Innovation and competition in Li-ion battery manufacturing intensifies
Published 20-AUG-2020 14:25 P.M.
2 minute read
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A new report, "Li-ion Battery Patent Landscape 2020", released by IDTechEx, provides insight into lithium-ion (Li-ion) innovation and trends.
The report highlights the Growth in the Li-ion market and the significant investments being made into building out capacity for manufacturing Li-ion batteries and their components.
This growth comes on the back of demand for Li-ion batteries.
However, alongside this growth is the fact that current Li-ion batteries are beginning to reach their performance limits, which means any improvements to battery technology could prove lucrative.
Read: Vulcan achieves impressive lithium recovery rates
It is why we are seeing, competition between battery manufacturers intensify, emphasising the importance of battery R&D and protecting innovation.
Delving into the trends being seen in patent applications and filings can be used as a tool to provide insights into the key areas of innovation in Li-ion batteries, areas of development favoured by key players, and where R&D innovation is taking place.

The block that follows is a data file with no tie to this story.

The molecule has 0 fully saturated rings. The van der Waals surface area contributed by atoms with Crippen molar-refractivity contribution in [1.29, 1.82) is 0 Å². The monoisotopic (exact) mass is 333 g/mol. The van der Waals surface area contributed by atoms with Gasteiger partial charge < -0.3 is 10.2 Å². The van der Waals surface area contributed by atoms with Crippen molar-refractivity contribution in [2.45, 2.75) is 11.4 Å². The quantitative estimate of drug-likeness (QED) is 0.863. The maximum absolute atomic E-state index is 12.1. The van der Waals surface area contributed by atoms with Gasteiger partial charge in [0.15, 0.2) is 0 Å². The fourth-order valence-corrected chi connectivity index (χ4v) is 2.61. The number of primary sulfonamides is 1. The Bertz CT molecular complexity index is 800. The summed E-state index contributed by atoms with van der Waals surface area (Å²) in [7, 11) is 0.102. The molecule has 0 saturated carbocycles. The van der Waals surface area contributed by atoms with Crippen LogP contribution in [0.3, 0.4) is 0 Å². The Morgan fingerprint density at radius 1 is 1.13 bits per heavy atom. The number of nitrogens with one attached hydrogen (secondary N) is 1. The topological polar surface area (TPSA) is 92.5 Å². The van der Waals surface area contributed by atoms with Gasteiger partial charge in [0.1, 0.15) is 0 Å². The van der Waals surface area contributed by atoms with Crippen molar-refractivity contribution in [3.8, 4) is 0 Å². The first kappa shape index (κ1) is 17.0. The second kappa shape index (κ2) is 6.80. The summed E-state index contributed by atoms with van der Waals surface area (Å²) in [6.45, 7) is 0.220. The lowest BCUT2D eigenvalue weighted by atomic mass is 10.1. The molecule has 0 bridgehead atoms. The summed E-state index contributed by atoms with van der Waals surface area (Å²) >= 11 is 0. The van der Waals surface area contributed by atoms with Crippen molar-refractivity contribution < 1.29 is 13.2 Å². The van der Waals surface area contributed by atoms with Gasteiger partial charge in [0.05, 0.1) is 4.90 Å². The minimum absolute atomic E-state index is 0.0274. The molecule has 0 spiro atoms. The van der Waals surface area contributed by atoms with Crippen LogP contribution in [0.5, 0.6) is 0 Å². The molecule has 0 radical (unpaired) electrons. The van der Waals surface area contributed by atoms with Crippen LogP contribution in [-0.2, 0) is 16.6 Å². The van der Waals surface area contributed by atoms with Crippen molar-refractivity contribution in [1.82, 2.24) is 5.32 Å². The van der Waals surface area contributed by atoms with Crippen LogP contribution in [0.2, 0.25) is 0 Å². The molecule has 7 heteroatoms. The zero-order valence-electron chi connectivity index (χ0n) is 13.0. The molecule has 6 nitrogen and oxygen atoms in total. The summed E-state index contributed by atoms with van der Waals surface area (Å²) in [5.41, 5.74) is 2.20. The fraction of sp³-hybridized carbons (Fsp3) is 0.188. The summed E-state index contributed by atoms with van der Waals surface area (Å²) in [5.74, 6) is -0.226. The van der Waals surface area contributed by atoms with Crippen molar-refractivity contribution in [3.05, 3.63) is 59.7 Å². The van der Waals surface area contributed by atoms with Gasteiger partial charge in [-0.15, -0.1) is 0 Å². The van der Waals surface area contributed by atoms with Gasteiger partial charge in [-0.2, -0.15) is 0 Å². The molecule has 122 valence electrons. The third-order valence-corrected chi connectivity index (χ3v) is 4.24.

The recent report from IDTechEx, "Li-ion Battery Patent Landscape 2020", reviews key Li-ion patent topics and trends.
IDTechEx’s search finds that since 2010, the total number of Li-ion patent applications that have been filed has grown by approximately 300%, mirroring the growth in the Li-ion market.
This growth in patent applications has occurred across various technology groups, including NMC/NCA and Li-Mn-rich cathodes, silicon anodes, electrolytes and electrolyte additives, separators and nano-carbon use.
Significant growth in the number of applications per year was seen particularly between 2010-2015 and while all areas covered have seen growth since 2010, the number of patents regarding the use of nano-carbons in Li-ion have seen the most substantial growth over the past 10 years, in line with the growing hype, and recent utilisation, of graphene and carbon nanotubes in Li-ion batteries.
Geographically, Chinese assignees have been particularly active and have been responsible for much of the growth in total Li-ion patent applications over the past 5-10 years. Since 2011, Chinese assignees have responsible for approximately 47% of all patent applications, compared to just 17% during the period 2001-2010.
The above graph illustrates the growing importance of Chinese players in Li-ion development and suggests that beyond their dominance in processing and manufacturing, China may move into a dominant IP position too, especially if assignees start to file outside of China, which tends not to be the case currently.
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